Mmmm. What to do? Which would you choose?

10 comments:

Lindsey said...

They're all so lovely! The green cross-over front spencer is adorable.

Kleidung um 1800 said...

Excellent choices...I still favour the blue one though. Maybe lightweight wool would make it also suitable for summer?! I have a wool spencer lined with cotton and it's comfy to wear in all seasons.
Have you browsed the spencers at the MET?! There are so many beautiful pieces (and I have secretely picked two for upcoming projects) even for the late 18ths and early 19ths. Very inspiring!
I'm glad you're doing well again and be back to a new project! Whatever you'll come up with I'm looking forward to following your further research...:)
Sabine

MrsC said...

http://www.museumoflondon.org.uk/Collections-Research/Collections-online/object.aspx?objectID=object-82460&start=0&rows=1
A curve ball! Silk body, with fabulous rouleau work. Like this pelisse that I saw in London and almost cried with pleasure!

ZipZip said...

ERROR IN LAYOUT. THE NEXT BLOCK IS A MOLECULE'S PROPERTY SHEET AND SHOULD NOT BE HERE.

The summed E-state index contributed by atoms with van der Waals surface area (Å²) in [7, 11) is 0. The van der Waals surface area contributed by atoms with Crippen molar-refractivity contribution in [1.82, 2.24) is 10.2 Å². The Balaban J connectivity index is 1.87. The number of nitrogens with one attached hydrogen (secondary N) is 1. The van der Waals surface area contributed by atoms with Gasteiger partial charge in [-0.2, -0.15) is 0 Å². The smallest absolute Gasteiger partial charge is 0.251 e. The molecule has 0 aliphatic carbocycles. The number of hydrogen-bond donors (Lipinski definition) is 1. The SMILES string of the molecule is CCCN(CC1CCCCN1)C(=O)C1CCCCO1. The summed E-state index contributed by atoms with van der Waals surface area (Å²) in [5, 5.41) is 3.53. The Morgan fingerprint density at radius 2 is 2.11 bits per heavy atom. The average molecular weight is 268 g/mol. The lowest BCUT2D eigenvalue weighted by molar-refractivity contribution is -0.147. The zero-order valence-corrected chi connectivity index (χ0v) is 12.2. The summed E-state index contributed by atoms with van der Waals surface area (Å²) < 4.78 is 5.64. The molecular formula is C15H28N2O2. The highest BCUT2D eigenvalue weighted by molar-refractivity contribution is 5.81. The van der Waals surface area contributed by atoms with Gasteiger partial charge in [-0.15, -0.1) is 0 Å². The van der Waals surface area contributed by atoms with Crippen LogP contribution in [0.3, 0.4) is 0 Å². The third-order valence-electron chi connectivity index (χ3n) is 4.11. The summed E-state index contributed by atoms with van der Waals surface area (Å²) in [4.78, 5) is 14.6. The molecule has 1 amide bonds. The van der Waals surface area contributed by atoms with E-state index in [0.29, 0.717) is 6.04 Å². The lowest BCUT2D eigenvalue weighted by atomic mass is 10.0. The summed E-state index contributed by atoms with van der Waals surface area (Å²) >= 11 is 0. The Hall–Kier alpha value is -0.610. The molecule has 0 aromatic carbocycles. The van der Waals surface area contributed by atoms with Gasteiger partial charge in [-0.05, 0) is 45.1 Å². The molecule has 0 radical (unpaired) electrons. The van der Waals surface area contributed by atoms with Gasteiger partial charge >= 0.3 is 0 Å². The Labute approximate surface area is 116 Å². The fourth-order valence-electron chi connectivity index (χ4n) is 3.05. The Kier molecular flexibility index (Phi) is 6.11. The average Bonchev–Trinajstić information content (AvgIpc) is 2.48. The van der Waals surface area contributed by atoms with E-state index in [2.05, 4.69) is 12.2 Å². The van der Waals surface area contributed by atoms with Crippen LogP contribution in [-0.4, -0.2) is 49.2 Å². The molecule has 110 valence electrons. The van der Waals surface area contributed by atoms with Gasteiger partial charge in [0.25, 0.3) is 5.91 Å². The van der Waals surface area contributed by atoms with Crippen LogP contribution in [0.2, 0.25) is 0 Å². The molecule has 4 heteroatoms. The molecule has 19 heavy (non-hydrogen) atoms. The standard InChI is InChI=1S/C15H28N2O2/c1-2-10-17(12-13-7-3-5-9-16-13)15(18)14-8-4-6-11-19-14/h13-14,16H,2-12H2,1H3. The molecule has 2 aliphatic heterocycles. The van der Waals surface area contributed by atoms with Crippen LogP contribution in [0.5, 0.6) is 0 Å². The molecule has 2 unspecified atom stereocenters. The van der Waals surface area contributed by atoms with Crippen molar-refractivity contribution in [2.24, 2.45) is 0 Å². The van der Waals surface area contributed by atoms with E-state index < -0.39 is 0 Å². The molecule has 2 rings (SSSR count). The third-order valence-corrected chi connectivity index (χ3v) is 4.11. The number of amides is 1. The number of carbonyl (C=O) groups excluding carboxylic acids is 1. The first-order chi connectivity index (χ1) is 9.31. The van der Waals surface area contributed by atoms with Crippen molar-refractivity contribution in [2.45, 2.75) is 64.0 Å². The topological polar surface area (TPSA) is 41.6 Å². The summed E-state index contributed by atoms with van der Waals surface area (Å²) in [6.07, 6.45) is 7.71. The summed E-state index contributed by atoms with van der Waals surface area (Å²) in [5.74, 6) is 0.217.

Dear Lindsey,
Welcome! Agree about the green one: I could wear that with one of today's high-waisted Ann Taylor skirts and be right in fashion...

Dear Sabine,
Good morning! Yes, it is SO good to be better. Secretly I love the blue one best, too, yet at 90 to 95 degrees on a typical summer day, wool will leave me panting. Still, it's tempting to do it anyhow, since it's so striking. Had you seen the pelisse that Mrs. C. pointed out? Wonder if you'd do that one??

Dear Mrs. C,
Wowwwww... The pelisse is gorgeous, flat gorgeous, and would be a treat to wear. If I could stretch my periwinkle silk to go that far, but alas, I have less than two yards.

Still thinking, still plotting,

Natalie

The Dreamstress said...

I would do them ALL!

I used to love things that worked for more than one purpose, when I just sewed for myself, but now that I costume 12 models at a time, lots of variants of the same garment are my best friend. Especially if they whip up quickly.

I do have to say that the green spencer-corset is a bit of a favourite though. I'm such a sucker for green! I wonder if the name is using corset in the original sense: to mean a bodice.